26. ^Neyfakh, Leon (September 17, 2008). "Remembering David Foster Wallace: 'David Would Never Stop Caring' Says Lifelong Agent". Bay Ledger News Zone. 
  27. ^Neyfakh, Leon (September 19, 2008). "Infinite Jest Editor Michael Pietsch of Little, Brown on David Foster Wallace". The New York Observer,. 
  28. ^Michiko Kakutani (March 31, 2011). "Maximized Revenue, Minimized Existence". The New York Times. Retrieved April 2, 2012. 
  29. ^"Unfinished novel by Wallace coming next year". USA Today. Associated Press. March 1, 2009. Retrieved April 2, 2012. 
  30. ^Willa Paskin (April 5, 2011). "David Foster Wallace's The Pale King Gets Thoughtful, Glowing Reviews". New York Magazine. Retrieved April 2, 2012. 
  31. ^Wallace, David Foster. "E Unibus Pluram: Television and U.S. Fiction". Review of Contemporary Fiction. 13 (2): 151–194. 
  32. ^"A Reader's Companion to Infinite Jest". Rci.rutgers.edu. Retrieved February 26, 2011. 
  33. ^"Charlie Rose – Jennifer Harbury & Robert Torricelli / David Foster Wallace". YouTube. Retrieved February 26, 2011.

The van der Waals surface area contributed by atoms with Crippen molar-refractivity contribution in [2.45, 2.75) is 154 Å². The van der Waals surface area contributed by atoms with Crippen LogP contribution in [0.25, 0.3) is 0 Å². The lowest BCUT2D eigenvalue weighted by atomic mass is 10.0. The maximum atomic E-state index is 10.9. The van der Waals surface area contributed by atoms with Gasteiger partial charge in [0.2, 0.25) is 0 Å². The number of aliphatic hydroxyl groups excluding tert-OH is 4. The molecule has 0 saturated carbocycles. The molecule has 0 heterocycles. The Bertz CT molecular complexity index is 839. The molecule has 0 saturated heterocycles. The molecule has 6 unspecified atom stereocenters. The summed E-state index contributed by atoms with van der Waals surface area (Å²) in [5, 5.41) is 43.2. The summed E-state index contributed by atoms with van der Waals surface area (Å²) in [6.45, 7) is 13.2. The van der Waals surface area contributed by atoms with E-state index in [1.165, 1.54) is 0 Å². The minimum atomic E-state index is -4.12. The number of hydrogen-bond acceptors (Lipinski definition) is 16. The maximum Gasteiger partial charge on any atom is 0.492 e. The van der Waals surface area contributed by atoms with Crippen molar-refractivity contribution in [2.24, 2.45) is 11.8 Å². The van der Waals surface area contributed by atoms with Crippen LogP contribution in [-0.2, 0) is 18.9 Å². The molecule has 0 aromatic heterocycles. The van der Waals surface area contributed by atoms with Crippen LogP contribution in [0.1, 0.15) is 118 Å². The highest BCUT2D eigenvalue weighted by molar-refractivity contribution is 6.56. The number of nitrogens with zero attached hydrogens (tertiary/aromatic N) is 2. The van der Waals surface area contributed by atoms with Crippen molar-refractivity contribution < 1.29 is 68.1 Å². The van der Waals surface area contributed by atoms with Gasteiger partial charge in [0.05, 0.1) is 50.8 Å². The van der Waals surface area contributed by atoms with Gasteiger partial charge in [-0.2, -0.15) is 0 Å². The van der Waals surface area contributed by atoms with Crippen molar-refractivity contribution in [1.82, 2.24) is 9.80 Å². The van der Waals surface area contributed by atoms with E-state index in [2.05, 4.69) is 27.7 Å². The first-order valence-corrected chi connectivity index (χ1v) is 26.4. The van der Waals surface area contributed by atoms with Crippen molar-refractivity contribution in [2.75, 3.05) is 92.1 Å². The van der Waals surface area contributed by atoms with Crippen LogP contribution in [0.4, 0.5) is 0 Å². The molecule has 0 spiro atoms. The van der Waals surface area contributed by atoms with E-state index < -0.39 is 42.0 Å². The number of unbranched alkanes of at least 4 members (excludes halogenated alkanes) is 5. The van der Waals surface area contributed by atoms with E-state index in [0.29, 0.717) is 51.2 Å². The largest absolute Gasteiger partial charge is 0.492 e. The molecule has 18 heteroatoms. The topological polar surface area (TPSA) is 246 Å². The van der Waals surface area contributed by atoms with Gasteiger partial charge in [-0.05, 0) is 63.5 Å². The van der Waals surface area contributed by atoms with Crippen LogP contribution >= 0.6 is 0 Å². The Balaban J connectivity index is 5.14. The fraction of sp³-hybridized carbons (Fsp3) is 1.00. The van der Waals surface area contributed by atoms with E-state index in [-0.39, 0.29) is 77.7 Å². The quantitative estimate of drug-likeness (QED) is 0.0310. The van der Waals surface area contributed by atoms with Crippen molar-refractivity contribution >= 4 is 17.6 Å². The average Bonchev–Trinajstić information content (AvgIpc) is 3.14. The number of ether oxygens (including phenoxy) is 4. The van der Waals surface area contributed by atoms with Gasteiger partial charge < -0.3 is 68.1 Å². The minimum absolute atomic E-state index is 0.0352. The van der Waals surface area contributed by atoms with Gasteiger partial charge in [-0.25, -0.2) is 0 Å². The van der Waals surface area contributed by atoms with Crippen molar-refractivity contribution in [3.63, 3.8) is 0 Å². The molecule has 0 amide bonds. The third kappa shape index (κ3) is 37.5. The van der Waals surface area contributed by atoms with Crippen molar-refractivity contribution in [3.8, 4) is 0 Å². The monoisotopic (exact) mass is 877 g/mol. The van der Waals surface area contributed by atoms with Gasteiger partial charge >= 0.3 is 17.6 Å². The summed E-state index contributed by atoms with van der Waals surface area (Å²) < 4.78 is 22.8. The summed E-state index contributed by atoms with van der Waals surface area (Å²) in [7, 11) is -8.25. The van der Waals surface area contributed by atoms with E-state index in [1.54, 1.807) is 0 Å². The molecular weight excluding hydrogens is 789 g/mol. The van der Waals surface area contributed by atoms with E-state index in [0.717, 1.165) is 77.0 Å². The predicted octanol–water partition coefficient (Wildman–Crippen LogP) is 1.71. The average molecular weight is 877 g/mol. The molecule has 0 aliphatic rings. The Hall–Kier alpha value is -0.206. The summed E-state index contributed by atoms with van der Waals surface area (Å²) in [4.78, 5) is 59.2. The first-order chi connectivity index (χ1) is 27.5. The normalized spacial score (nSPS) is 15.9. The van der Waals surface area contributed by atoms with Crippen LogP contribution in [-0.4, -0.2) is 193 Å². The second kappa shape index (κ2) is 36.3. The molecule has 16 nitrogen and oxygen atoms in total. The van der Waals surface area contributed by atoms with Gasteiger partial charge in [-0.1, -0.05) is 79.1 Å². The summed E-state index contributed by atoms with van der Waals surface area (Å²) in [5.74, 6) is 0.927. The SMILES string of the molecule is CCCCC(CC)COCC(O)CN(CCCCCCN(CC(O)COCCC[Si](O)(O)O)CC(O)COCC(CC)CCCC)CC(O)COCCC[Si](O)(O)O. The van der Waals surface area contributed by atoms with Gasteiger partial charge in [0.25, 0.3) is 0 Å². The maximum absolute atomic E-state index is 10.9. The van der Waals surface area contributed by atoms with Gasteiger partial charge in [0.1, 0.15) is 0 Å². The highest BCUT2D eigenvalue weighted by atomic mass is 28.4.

34. ^D. T. Max (December 2012). "A Meaningful Life". Untitled Books. Archived from the original on February 17, 2015. Retrieved September 21, 2014. 
  35. ^Travis W. Stern, Dr Robert L. McLaughlin (Spring 2000). ""I Am in Here": Fragmentation and the Individual in David Foster Wallace's Infinite Jest". Retrieved September 21, 2014. 
  36. ^Feeney, Matt (April 12, 2011). "Infinite Attention – David Foster Wallace and being bored out of your mind". Slate Magazine. Retrieved September 21, 2014. 
  37. ^D. T. Max (January 7, 2009). "David Foster Wallace's Struggle to Surpass Infinite Jest". The New Yorker. Retrieved February 26, 2011. 
  38. ^Krajeski, Jenna. This is Water, The New Yorker, September 22, 2008.
  39. ^"David Foster Wallace on Life and Work". The Wall Street Journal. September 19, 2008.